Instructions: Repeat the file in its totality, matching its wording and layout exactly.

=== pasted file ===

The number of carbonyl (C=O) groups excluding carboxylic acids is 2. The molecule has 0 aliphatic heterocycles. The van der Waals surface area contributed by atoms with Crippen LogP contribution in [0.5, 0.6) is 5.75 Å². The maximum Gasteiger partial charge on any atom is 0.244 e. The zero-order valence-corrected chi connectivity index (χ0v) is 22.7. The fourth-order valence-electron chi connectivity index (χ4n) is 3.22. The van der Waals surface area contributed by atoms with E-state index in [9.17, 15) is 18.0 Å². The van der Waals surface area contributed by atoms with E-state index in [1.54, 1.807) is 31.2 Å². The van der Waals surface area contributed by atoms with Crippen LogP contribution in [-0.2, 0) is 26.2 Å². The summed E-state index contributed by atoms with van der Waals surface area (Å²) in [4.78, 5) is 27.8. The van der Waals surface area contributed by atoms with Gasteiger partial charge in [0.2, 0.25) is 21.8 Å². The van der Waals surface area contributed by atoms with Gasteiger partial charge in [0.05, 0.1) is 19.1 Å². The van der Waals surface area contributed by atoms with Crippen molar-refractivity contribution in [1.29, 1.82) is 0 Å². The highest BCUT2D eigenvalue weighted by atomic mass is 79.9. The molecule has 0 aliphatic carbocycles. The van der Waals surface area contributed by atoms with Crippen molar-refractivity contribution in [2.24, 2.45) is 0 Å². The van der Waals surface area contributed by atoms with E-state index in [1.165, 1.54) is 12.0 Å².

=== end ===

The number of carbonyl (C=O) groups excluding carboxylic acids is 2. The molecule has 0 aliphatic heterocycles. The van der Waals surface area contributed by atoms with Crippen LogP contribution in [0.5, 0.6) is 5.75 Å². The maximum Gasteiger partial charge on any atom is 0.244 e. The zero-order valence-corrected chi connectivity index (χ0v) is 22.7. The fourth-order valence-electron chi connectivity index (χ4n) is 3.22. The van der Waals surface area contributed by atoms with E-state index in [9.17, 15) is 18.0 Å². The van der Waals surface area contributed by atoms with E-state index in [1.54, 1.807) is 31.2 Å². The van der Waals surface area contributed by atoms with Crippen LogP contribution in [-0.2, 0) is 26.2 Å². The summed E-state index contributed by atoms with van der Waals surface area (Å²) in [4.78, 5) is 27.8. The van der Waals surface area contributed by atoms with Gasteiger partial charge in [0.2, 0.25) is 21.8 Å². The van der Waals surface area contributed by atoms with Gasteiger partial charge in [0.05, 0.1) is 19.1 Å². The van der Waals surface area contributed by atoms with Crippen molar-refractivity contribution in [1.29, 1.82) is 0 Å². The highest BCUT2D eigenvalue weighted by atomic mass is 79.9. The molecule has 0 aliphatic carbocycles. The van der Waals surface area contributed by atoms with Crippen molar-refractivity contribution in [2.24, 2.45) is 0 Å². The van der Waals surface area contributed by atoms with E-state index in [1.165, 1.54) is 12.0 Å².